Sunday, 2 March 2014

Tangled web… The Spiders (1919-20)

Gadget girl: Lio Sha spies on a Spiders meeting using a TV screen
This blog is yet to feature Fritz Lang and I’ve no idea why it’s taken so long to discuss the director of M, Doctor Mabuses and Metropolis – one of the main films that sparked my silent interest – not to mention The Big Heat and other personal favourites like Clash by Night (featuring Barbara Stanwyck on blistering form).

The Spiders includes Lang’s fourth and sixth films, made in his late twenties when he was clearly still developing his style and whilst they’re not absolute classics, they contain plenty of invention and hints at later themes – Dr Mabuse especially in terms of over-organised crime, hi-tech, mind-power and relentless, high-detail plotlines.

The Spiders' hi-tech base
The series was clearly influenced by Louise Feuillade – with Das Spinnen resembling Les Vampires with a bigger budget and femme fatale Lio Sha just a black jumpsuit away from Irma Vep whilst the bank robbers in part two wear Judex masks and the plot is hand-to-mouth in a breathless sequence of extended jeopardies.

The action runs away with itself from time to time and, whilst this could be down to missing footage, it also reflects Lang’s occasionally rushed editing. His shots are wonderfully framed and filmed by his cinematographers (Carl Freund, Carl Hoffmann and Emil Schünemann) but sometimes they don’t always explain themselves… Hero Kay Hoog flies over the Spiders’ base and climbs out of the plane, next we see him on their roof -  without a parachute: surely not? Similarly when Hoog is trapped by the Spiders in an airtight room and they start filling it with water he somehow finds a way out and is seen swimming towards a friendly rowing boat.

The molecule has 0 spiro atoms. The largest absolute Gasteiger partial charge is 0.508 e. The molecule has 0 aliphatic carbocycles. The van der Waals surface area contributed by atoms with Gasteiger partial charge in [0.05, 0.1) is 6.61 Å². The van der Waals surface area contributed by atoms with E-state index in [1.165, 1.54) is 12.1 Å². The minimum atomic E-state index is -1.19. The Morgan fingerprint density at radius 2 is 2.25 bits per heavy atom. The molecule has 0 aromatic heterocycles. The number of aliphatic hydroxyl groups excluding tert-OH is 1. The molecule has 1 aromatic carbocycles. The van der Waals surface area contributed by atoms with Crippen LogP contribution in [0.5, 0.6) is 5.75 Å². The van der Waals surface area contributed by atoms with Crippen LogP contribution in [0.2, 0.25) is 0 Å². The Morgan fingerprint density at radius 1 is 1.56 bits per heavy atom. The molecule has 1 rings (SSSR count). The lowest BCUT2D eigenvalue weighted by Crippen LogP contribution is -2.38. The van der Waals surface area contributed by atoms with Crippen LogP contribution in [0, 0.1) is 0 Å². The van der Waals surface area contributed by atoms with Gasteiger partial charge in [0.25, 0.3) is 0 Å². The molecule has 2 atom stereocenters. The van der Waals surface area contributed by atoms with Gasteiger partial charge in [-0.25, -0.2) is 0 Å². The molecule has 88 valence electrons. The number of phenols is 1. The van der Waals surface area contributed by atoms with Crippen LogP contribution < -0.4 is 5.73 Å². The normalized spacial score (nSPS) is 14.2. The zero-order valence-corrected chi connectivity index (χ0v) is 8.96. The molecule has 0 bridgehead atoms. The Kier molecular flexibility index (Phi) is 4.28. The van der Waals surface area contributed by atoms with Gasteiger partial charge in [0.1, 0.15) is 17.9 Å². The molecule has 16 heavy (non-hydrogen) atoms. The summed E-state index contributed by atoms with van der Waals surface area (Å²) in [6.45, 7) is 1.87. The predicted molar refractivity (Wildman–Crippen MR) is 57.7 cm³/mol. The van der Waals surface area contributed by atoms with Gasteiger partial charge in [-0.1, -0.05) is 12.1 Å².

Locations for grand adventure
But these are quibbles as both films are high octane adventures that crack along at pace with many a surprise along the way: the jeopardy is convincing enough.

Part One: Der Goldene See (1919) (The Golden Sea although The Golden Lake is apparently a closer translation)

Events begin with a prologue in which an older man is being pursued along a cliff by an Inca warrior. He writes a last desperate message and seals it in a bottle, throwing it into the sea just as he is felled by the warrior’s arrow.

The scene shifts to a San Franciscan hotel in which are gathered various wealthy adventurers including one Kay Hoog (Carl de Vogt) who has found the bottle and managed to decipher it. He tells the assembled audience that the sender had found an undiscovered Incan civilisation which jealously guards their untold riches, killing any outsiders who learn of their whereabouts. Our proto-Indiana Jones has no option but to seek out this hoard for himself…

Kay Hoog tells his tale whilst Lio Sha listens on...
Amongst his rapt audience is one Lio Sha (Ressel Orla) who camps it up wonderfully for the camera. She listens all too carefully to Hoog’s tale and is soon revealed to be one of the leaders of an organised crime gang called The Spiders. They attempt to steal the note and location of the treasure but not before Hoog has worked out the location. So begins a race to win the gold.

Hoog arrives and makes his way through the jungle to lake where he sees the beautiful Inca Princess Naela (Caligari’s Lil Dagover) bathing. Just as a massive boa constrictor is about to fall onto her Hoog rushes in and despatches the snake thereby ensuring the Princess’ gratitude and soon much more…

Hoog spies the princess swimming in the Golden Lake...
The Spiders are less careful and the Inca steal Lio Sha away intending her for human sacrifice at the hands of the unwilling Princess. Naturally Hog cannot allow this and leaps to the rescue of his criminal foe and as he is about to be overwhelmed, the Spiders arrive en mass armed with rifles... all hell breaks loose.